[MUD-Dev] Geometric content generation

Kwon Ekstrom justice at softhome.net
Thu Sep 27 13:20:56 New Zealand Standard Time 2001


From: "Travis Nixon" <tnixon at avalanchesoftware.com>
> From: "Kwon Ekstrom" <justice at softhome.net>

>> As for people who picked better at the start should have a better
>> character or class for the rest... that's not an issue since you
>> don't choose a class of any type, sort, whatever... all players
>> are assigned some basic skills for each of the major knowledge
>> spheres, and gain in knowledge through use.  What I don't see is
>> why a player should reap benefits from bad decisions...  they
>> should be able to recover from them, but not benefit from them
>> other than the knowledge of it being a bad decision.

> And I don't see why a player should be punished for making a bad
> decision that they had no way of being able to determine was bad.

Don't tell me that you've never made a bad decision due to lack of
information and had to pay the price of ignorance.  It happens even
to the best of us.  To assume that every decision must be a good
decision is imho, is living in a dream world.  I admit that these
are games and should be entertaining, but I have found that without
risk, any entertainment grows dull rather quickly.  Rather than
attempting to make all decisions good, I'm giving a fallback route,
you can advance infinitely and change your course if you wanted to.
The penalty is simply a little time.

> To say anything else is to say that you expect ALL your players to
> do a very detailed min-max analysis before picking anything at
> all, which is...well, it's just silly to expect them to do
> that. :)

I don't expect every player to min/max, but some will, and by not
addressing issues that allow it, you're asking for problems in the
long run.  It would be stupid not to expect some players who do
that.  I think you're assuming that without innate knowledge of the
system you will never get anywhere...  that isn't the case.  My goal
is to have all routes be useful in some way, you'd have to
consistenty make bad decisions the entire time that you're playing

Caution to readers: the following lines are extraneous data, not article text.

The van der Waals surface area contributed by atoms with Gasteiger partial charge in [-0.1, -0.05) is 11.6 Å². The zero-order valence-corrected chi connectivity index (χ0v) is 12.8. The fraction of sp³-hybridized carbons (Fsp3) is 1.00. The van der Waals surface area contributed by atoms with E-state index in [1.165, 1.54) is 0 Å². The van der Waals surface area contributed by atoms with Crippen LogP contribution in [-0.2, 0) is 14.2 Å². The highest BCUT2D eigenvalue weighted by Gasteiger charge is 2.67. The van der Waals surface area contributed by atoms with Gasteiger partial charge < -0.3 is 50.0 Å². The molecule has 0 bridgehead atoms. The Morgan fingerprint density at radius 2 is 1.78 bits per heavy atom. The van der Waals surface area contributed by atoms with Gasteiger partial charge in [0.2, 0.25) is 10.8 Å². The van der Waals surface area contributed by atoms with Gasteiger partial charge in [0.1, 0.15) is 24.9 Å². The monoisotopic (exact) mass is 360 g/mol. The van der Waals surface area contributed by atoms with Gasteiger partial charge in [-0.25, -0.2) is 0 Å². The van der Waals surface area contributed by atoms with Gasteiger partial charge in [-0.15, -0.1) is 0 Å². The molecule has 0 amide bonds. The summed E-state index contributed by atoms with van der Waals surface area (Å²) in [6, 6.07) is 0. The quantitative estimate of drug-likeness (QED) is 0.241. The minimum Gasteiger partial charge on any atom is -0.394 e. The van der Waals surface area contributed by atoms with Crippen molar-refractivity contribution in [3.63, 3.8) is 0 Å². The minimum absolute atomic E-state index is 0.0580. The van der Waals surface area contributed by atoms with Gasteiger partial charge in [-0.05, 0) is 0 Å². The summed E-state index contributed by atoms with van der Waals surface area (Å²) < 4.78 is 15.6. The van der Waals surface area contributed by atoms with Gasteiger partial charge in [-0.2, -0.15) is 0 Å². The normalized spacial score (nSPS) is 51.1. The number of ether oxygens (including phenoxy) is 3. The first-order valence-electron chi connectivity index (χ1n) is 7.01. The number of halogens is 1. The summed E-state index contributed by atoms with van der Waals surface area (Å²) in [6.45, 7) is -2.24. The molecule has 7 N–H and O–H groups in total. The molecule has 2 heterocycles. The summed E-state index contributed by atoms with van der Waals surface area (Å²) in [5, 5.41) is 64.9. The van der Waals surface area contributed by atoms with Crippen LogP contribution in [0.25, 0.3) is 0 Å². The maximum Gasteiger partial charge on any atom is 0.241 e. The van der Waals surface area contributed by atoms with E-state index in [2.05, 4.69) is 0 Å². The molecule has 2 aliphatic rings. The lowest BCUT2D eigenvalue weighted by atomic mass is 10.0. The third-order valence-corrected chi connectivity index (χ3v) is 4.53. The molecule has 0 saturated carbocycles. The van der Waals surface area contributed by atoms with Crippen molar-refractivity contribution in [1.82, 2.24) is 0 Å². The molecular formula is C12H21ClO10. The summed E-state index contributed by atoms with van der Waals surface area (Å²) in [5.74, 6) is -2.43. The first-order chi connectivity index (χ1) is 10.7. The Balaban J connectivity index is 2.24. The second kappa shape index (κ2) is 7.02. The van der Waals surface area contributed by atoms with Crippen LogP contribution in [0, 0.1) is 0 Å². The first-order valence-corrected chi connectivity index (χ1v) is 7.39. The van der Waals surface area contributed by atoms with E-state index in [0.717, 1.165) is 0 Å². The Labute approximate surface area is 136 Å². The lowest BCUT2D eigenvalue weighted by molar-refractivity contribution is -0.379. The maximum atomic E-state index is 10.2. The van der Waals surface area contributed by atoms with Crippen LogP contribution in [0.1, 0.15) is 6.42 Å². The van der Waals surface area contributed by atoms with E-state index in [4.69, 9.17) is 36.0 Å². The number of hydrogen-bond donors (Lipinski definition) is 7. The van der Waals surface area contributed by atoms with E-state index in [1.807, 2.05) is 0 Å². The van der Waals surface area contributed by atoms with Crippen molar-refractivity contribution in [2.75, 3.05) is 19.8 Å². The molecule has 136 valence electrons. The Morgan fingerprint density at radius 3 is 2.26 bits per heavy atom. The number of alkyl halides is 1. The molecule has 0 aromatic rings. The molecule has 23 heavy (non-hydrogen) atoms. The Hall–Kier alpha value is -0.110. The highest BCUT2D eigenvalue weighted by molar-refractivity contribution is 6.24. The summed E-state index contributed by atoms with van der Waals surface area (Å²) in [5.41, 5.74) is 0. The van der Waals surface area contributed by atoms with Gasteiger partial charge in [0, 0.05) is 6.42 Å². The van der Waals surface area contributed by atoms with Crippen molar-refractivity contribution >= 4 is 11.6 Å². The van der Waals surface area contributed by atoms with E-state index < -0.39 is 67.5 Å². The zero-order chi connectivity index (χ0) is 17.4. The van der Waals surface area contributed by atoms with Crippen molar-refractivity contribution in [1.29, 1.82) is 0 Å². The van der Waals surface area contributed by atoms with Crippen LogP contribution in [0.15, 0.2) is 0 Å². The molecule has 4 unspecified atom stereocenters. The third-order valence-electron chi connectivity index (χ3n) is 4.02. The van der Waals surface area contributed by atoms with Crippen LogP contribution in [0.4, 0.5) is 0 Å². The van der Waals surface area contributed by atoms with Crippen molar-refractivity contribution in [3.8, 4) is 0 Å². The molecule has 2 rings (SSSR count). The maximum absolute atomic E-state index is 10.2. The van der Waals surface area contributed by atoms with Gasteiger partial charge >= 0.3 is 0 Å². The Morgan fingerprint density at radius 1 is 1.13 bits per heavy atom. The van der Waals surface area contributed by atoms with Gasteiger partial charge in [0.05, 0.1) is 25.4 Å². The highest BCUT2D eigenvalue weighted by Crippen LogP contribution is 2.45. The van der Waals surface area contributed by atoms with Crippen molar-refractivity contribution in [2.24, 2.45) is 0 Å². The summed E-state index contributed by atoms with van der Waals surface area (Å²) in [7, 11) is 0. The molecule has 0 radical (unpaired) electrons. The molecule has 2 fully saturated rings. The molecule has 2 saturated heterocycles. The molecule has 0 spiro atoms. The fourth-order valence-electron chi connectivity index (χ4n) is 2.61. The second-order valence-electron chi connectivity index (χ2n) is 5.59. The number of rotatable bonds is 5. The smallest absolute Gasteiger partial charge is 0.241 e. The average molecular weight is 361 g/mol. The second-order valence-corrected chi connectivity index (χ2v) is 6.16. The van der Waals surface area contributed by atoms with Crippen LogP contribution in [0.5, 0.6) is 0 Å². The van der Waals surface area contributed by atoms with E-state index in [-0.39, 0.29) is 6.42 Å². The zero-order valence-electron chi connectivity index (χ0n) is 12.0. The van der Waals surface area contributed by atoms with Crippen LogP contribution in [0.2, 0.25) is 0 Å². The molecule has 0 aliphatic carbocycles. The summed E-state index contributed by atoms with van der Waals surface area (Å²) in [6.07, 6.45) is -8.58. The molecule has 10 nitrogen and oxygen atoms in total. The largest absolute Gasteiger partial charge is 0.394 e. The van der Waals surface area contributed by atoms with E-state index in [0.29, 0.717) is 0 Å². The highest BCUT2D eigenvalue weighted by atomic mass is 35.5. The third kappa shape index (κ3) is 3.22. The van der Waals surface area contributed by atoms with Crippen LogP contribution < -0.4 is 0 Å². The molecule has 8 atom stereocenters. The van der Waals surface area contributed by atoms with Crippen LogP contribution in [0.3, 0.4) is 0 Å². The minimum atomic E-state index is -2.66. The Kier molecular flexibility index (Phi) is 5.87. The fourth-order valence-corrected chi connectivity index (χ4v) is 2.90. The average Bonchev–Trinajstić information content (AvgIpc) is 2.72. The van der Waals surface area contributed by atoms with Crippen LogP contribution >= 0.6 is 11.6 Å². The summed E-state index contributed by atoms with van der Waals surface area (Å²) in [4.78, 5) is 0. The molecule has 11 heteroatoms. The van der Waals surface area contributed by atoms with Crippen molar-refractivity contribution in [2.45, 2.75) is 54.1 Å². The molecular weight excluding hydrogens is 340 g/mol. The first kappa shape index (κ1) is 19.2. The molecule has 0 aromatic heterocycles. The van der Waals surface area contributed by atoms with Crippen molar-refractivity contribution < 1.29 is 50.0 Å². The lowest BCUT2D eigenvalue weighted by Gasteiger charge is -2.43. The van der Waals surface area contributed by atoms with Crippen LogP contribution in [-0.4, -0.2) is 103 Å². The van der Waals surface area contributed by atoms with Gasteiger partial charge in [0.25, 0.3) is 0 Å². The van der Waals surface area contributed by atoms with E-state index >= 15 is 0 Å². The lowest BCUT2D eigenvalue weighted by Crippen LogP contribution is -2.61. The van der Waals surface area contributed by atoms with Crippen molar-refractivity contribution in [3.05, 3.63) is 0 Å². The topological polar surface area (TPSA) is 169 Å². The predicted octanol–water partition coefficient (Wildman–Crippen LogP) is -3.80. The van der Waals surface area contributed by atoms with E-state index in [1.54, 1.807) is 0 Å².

the game to not get anywhere.  Instead I'm assuming that some
players will attempt to power game and make "know it all"
characters... the system is setup to allow such chars but makes it
difficult to maintain such a status.

> Of course, there is another option, and that is to expect your
> players to go to outside sources (fansites) to find out which
> skills are good and which ones are worthless.  However, that
> option is even

This is just putting words in my mouth, I never said anything that
even remotely refers to external resources.  There will probably be
some resources, but I don't see them as a requirement.  I do intend
on making the helpfiles and whatnot accessable from the web page,
but those will be the same helpfiles you can access via the game.

>> Well in reality, skills upon themselves don't negate other
>> skills, although people do forget things over time... and the
>> time necessary to develop and hone skills is limited.  I think
>> that too many game development teams put too much stock in
>> reality, it's a game.  There should be enough reality to make
>> things recognisable, but most importantly it should be
>> entertaining.  I agree consistency is the key to any system or
>> suite of systems.

> Another point to make here is that although learning basic first
> aid is highly unlikely to cause any deterioration in my
> programming skills, going to medical school and becoming a
> neurosurgeon just might.  At the very least, it would slow the
> rate of advance of my programming skills and cause stagnation.

Once again, this is a game, reality it is not... the class system is
the most basic and commonly accepted way to handle advancement.  I
don't see it as realistic in any sense of the word, but it's the
accepted way of handling this.  It also seems that you are assuming
instant degredation... It will adversly affect your other skills,
but at a slow rate.  Constant use of an opposing sphere would
whittle down your skills, not chop them down rapidly.  It's a slow
balancing process that encourages a player to use any skills he
wishes to advance in.

In your example... learning first aid wouldn't adversly effect your
programming skills as long as you still program... but if you only
worked on first aid it would over time degrade your programming
skills.  The more diverse a skill base you have, the harder it will
be to maintain.

-- Kwon Ekstrom


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